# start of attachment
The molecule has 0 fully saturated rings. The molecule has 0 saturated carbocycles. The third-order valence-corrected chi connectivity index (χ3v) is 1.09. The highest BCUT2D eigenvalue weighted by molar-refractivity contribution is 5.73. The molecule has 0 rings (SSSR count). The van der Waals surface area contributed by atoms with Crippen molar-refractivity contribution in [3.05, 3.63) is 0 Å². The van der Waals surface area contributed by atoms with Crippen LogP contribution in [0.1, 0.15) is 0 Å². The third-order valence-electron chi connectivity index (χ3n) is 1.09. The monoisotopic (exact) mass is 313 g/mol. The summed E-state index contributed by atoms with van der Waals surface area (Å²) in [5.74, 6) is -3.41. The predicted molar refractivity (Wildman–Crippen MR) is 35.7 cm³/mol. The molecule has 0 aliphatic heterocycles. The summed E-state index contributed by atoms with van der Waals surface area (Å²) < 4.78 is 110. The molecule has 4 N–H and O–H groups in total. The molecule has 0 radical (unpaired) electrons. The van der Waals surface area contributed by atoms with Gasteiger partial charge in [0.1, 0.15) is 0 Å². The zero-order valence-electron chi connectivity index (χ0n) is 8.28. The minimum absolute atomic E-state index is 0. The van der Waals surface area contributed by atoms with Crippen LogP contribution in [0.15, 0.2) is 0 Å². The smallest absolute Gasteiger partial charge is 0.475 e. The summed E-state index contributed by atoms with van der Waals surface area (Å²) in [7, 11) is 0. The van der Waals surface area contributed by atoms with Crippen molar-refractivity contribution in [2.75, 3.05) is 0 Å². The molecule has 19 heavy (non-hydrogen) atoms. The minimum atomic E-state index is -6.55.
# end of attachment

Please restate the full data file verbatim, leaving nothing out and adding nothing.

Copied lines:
The molecule has 0 fully saturated rings. The molecule has 0 saturated carbocycles. The third-order valence-corrected chi connectivity index (χ3v) is 1.09. The highest BCUT2D eigenvalue weighted by molar-refractivity contribution is 5.73. The molecule has 0 rings (SSSR count). The van der Waals surface area contributed by atoms with Crippen molar-refractivity contribution in [3.05, 3.63) is 0 Å². The van der Waals surface area contributed by atoms with Crippen LogP contribution in [0.1, 0.15) is 0 Å². The third-order valence-electron chi connectivity index (χ3n) is 1.09. The monoisotopic (exact) mass is 313 g/mol. The summed E-state index contributed by atoms with van der Waals surface area (Å²) in [5.74, 6) is -3.41. The predicted molar refractivity (Wildman–Crippen MR) is 35.7 cm³/mol. The molecule has 0 aliphatic heterocycles. The summed E-state index contributed by atoms with van der Waals surface area (Å²) < 4.78 is 110. The molecule has 4 N–H and O–H groups in total. The molecule has 0 radical (unpaired) electrons. The van der Waals surface area contributed by atoms with Gasteiger partial charge in [0.1, 0.15) is 0 Å². The zero-order valence-electron chi connectivity index (χ0n) is 8.28. The minimum absolute atomic E-state index is 0. The van der Waals surface area contributed by atoms with Crippen LogP contribution in [0.15, 0.2) is 0 Å². The smallest absolute Gasteiger partial charge is 0.475 e. The summed E-state index contributed by atoms with van der Waals surface area (Å²) in [7, 11) is 0. The van der Waals surface area contributed by atoms with Crippen molar-refractivity contribution in [2.75, 3.05) is 0 Å². The molecule has 19 heavy (non-hydrogen) atoms. The minimum atomic E-state index is -6.55.